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Soba Versus Ramen

christina z Aug 2, 2001 06:50 AM

I know this is a really dumb question but I honestly don't know the answer. What's the difference between soba and ramen? I suspect it has to do with what the noodles are made of but I'd be grateful for a definitive answer. And while on the subject of noodles, what are those cellophane noodles made of? Is it true that they are made of some kind of (soy?) beans?

Thanks for being patient with an ignorant chowhound.


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  1. l
    Lynn RE: christina z Aug 2, 2001 08:42 AM

    Until two days ago, I didn't know a soba from a ramen from an udon myself! I've had all three--and they certainly taste different and look different--but I had no knowledge of the specific details. (And I'm a great noodle fan.)

    But--then I found Jim's link to "Other Chowish Sites"--and scrolled down to the site www.worldramen.net--and was treated to a "don't-miss" lesson in noodling.

    I'm sure you'll find it good reading. It sure made me hungry.

    1. r
      Roger Lee RE: christina z Aug 2, 2001 10:00 AM

      Noodles - What they're made of
      Soba - Buckwheat
      Cha-Soba - Buckwheat with green tea powder
      Udon - Wheat
      Kishimen - Wheat (Wide Udon)
      Bean Threads/Vermicelli, Cellophane Noodles - small green beans (hard, dried kind of like Adzuki beans but green)
      Somen - Hard-wheat (asian angel-hair)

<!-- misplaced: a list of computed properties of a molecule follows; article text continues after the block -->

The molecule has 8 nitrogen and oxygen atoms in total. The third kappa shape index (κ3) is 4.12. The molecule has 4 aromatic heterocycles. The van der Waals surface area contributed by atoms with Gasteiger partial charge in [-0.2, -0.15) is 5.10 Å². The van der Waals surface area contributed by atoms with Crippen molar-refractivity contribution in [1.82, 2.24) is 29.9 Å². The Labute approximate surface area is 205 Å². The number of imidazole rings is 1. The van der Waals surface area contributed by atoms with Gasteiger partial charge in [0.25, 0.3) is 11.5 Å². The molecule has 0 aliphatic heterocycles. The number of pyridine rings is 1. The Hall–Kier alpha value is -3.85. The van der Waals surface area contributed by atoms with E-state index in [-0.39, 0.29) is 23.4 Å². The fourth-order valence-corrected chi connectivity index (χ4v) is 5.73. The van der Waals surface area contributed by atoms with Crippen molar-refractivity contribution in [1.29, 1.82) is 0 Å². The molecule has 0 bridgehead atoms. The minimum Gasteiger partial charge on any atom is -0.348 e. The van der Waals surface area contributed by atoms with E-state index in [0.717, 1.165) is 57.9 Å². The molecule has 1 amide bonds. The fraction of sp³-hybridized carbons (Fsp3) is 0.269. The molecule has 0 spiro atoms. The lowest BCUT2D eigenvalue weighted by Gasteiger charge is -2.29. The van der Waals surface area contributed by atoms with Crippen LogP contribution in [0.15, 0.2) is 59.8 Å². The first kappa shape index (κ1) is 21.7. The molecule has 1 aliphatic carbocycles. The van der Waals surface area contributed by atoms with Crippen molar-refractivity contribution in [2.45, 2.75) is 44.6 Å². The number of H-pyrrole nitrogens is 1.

Rice Noodles - Um.
      Ramen - Wheat and egg
      Instant Ramen - Fried and dried ramen

      4 Replies
      1. re: Roger Lee
        Roger Lee RE: Roger Lee Aug 2, 2001 10:15 AM

        AHA! a dim little bulb just went on in my head and it occured to me that the dried green beans referred to in the above post are called mung beans.

        1. re: Roger Lee
          Caitlin McGrath RE: Roger Lee Aug 2, 2001 03:59 PM

          Same beans standard bean sprouts are sprouted from.

          I've also seen, in addition to cha soba (with green tea, and therefore green), which I love, soba flavored with plums (and pink) in Japanese groceries.

          1. re: Caitlin McGrath
            zora RE: Caitlin McGrath Aug 2, 2001 09:55 PM

            One of my favorite hot weather dishes is zaru soba. Soba noodles are cooked and quickly chilled, then served with a cold dipping sauce (not sure exactly what's in it-- my guess is dashi, soy, rice vinegar, rice wine) and scallions. Sometimes I get an intense craving for it, and drive for miles to one of the few places that I know serves it. Slurp! Gotta run.

        2. re: Roger Lee
          Wray RE: Roger Lee Aug 2, 2001 02:20 PM

          In addition to the ingredients to the noodles (as Roger outlines) there are standard methods for preparing the soup or other ingredients the noodles are served with.

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